Though the model's Instagram snaps are chock full of stylish moments—including her recent micro bob and bright red hair—a recent carousel featuring photos of Bella Hadid crying took a far more serious tone.
Rather than provide fans with a sneak peek at a shoot or campaign, she decided to share a few words about mental health—with a little help from Willow Smith. The model posted an interview of Smith discussing people's insecurities and how everyone is grappling with the same issues.
After quoting Smith's soundbite in the caption, Hadid took it upon herself to reiterate that selfies and hashtags aren't always what they're cracked up to be.
"Social media is not real. For anyone struggling, please remember that," she wrote. "Sometimes all you’ve gotta hear is that you’re not alone. So from me to you, you’re not alone."
Following Smith's video are selfies of the 25-year-old in tears, a far cry from how fans are accustomed to seeing her.
- Being 'authentic' on social media is best mental health, according to new study
- Self-care day ideas for a perfect day totally dedicated to YOU
- The best meditation apps that will help you de-stress fast
Bella Hadid crying on Instagram: What did she post?
A photo posted by on
She continues her powerful outpour by stating: "I’ve had enough breakdowns and burnouts to know this: if you work hard enough on yourself, spending time alone to understand your traumas, triggers, joys and routine, you will always be able to understand or learn more about your own pain and how to handle it."
The news comes on the heels of the Zayn Malik fight with Bella's mother, Yolanda, and older sister, Gigi. The alleged altercation took over headlines and supposedly cost Gigi and the One Direction singer their relationship. Undoubtedly, this is news that has affected the whole family.
Hadid's post, which received over one million likes and positive feedback in the comments, ended with: "Not sure why but it feels harder and harder to not share my truth on here. Thank you for seeing me and thank you for listening. I love you."
We've wondered many a time: "Is Instagram bad for mental health?" Keep in mind that filters and selfies aren't always the real deal. If you or someone you know is struggling with mental health due to social media usage or other external factors, reach out to the appropriate services for help.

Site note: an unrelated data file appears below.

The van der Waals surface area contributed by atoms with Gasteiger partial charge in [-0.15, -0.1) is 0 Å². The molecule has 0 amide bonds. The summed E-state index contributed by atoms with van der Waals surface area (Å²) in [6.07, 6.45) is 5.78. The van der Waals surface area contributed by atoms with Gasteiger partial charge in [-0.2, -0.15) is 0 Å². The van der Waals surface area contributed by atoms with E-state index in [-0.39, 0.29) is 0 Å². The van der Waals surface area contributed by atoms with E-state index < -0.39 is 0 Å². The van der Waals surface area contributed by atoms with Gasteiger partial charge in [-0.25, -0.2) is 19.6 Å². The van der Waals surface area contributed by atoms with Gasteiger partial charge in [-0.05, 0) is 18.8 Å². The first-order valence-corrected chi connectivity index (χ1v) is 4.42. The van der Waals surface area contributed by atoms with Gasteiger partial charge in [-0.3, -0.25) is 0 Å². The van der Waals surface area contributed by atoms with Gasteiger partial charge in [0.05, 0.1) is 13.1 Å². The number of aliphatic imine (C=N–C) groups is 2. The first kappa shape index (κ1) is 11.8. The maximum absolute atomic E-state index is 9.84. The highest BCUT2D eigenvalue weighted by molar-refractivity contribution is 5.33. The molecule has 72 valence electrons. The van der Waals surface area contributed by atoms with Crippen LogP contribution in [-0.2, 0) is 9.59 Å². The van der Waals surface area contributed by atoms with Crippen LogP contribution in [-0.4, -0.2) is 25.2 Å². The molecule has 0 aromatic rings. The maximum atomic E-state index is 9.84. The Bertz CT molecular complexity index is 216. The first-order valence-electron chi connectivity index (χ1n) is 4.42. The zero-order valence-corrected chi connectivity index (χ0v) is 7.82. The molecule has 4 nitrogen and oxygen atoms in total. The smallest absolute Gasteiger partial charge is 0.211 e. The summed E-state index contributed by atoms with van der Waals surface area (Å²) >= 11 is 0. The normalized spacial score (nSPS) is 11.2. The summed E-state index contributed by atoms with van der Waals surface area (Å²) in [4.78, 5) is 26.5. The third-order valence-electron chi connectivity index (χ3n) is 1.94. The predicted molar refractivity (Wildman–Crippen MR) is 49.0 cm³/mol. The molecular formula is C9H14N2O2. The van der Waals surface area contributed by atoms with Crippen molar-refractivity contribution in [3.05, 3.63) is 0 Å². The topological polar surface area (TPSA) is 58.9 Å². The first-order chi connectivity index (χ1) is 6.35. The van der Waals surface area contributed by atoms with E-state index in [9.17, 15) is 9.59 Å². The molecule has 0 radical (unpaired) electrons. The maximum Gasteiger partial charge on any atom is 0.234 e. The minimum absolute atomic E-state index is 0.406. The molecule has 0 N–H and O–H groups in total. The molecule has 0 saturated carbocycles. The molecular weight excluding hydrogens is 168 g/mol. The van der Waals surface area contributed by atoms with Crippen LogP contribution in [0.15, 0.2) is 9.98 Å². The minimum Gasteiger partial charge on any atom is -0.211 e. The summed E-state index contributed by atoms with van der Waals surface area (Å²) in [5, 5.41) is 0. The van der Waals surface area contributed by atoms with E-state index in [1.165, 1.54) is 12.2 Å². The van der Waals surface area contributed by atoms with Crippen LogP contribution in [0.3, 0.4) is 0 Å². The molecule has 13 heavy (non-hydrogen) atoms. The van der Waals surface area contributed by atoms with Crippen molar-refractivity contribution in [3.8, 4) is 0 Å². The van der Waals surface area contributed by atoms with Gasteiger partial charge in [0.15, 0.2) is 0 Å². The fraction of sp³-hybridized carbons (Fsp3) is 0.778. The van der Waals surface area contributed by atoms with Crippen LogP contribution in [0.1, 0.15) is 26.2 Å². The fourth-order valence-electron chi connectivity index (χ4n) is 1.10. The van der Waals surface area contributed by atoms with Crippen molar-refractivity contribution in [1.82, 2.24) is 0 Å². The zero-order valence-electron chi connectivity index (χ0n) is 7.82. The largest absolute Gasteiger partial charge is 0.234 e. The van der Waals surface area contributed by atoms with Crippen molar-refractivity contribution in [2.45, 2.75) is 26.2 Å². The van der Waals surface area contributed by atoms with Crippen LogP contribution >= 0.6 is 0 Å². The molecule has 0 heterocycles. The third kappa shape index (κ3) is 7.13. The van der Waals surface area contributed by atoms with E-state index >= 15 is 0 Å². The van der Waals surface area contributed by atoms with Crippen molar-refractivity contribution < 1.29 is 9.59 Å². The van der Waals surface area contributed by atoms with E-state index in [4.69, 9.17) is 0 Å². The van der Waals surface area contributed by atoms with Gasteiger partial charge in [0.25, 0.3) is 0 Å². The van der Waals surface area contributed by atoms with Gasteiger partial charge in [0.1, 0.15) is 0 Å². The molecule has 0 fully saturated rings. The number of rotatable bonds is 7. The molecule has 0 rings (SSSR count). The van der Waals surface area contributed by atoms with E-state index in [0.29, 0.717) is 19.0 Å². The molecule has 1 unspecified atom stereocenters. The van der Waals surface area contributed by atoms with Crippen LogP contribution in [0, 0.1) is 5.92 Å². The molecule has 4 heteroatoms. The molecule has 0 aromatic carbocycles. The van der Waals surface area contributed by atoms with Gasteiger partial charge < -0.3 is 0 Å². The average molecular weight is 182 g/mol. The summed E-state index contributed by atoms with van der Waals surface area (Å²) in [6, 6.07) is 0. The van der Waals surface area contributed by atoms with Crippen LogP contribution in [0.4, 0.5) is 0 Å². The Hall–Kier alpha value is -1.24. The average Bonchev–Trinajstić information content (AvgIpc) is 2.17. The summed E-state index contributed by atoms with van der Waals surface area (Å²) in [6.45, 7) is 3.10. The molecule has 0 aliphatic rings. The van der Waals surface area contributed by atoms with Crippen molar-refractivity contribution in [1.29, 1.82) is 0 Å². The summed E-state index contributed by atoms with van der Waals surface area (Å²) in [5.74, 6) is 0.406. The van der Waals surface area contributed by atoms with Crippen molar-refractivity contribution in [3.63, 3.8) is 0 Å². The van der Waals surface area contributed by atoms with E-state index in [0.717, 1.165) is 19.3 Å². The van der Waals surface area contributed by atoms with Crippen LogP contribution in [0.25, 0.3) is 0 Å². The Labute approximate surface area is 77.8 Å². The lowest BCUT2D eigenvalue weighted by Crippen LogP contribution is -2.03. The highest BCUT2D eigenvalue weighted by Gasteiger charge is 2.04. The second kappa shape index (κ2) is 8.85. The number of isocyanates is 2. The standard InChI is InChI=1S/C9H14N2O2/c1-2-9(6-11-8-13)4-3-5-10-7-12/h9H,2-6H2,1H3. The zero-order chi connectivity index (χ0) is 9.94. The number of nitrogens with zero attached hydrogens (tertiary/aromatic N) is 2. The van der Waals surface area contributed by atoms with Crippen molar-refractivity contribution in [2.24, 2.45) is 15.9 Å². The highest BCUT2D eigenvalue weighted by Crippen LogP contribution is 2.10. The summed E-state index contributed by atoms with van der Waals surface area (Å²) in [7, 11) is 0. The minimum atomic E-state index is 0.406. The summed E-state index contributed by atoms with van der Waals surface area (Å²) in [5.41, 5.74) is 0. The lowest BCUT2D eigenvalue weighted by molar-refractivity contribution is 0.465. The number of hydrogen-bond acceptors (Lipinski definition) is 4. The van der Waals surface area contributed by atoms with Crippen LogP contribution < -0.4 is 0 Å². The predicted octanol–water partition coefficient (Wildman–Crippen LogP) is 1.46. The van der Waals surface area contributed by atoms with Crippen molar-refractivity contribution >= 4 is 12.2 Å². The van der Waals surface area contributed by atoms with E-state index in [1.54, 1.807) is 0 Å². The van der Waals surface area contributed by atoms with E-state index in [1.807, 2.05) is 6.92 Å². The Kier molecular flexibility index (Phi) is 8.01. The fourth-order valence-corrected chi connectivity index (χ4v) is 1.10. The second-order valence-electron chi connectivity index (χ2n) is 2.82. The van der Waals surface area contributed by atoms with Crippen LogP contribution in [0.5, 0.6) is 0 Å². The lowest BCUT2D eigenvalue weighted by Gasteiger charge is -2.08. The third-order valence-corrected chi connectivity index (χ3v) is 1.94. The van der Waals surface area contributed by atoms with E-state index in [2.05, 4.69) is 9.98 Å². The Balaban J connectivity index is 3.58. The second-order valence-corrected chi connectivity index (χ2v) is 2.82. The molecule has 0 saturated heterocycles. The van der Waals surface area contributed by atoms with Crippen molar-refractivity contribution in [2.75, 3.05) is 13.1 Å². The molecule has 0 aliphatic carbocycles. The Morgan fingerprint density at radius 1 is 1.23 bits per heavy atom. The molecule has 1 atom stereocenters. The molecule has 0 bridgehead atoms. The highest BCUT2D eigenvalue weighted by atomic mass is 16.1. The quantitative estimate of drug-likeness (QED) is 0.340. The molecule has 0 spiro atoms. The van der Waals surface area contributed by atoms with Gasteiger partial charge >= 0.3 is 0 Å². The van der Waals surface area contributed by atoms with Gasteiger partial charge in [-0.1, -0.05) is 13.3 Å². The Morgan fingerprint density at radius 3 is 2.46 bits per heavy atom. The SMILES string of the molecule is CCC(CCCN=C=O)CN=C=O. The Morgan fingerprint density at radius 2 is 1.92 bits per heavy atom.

Need a TV show recommendation? Maybe a few decor tips? Danielle, a digital news writer at Future, has you covered. Her work appears throughout the company’s lifestyle brands, including My Imperfect Life, Real Homes, and woman&home. Mainly, her time is spent at My Imperfect Life, where she’s attuned to the latest entertainment trends and dating advice for Gen Z.
Before her time at Future, Danielle was the editor of Time Out New York Kids, where she got to experience the best of the city from the point of view of its littlest residents. Before that, she was a news editor at Elite Daily. Her work has also appeared in Domino, Chowhound, and amNewYork, to name a few.
When Danielle’s not writing, you can find her testing out a new recipe, reading a book (suggestions always welcome), or rearranging the furniture in her apartment…again.
I am blush *obsessed* and this easy multi-use pick always gets me compliments
As a self-proclaimed blush connoisseur, I swear by ILIA's cheek and lip stick and hopefully, when my work is done, you will too.
By Naomi Jamieson Published
Emma Chamberlain just debuted the ultimate sexy chic updo—and the wispy look is perfect for fall
If you've been looking for a new, signature hair look for fall, Emma Chamberlain may have just come *through* for you...
By Naomi Jamieson Published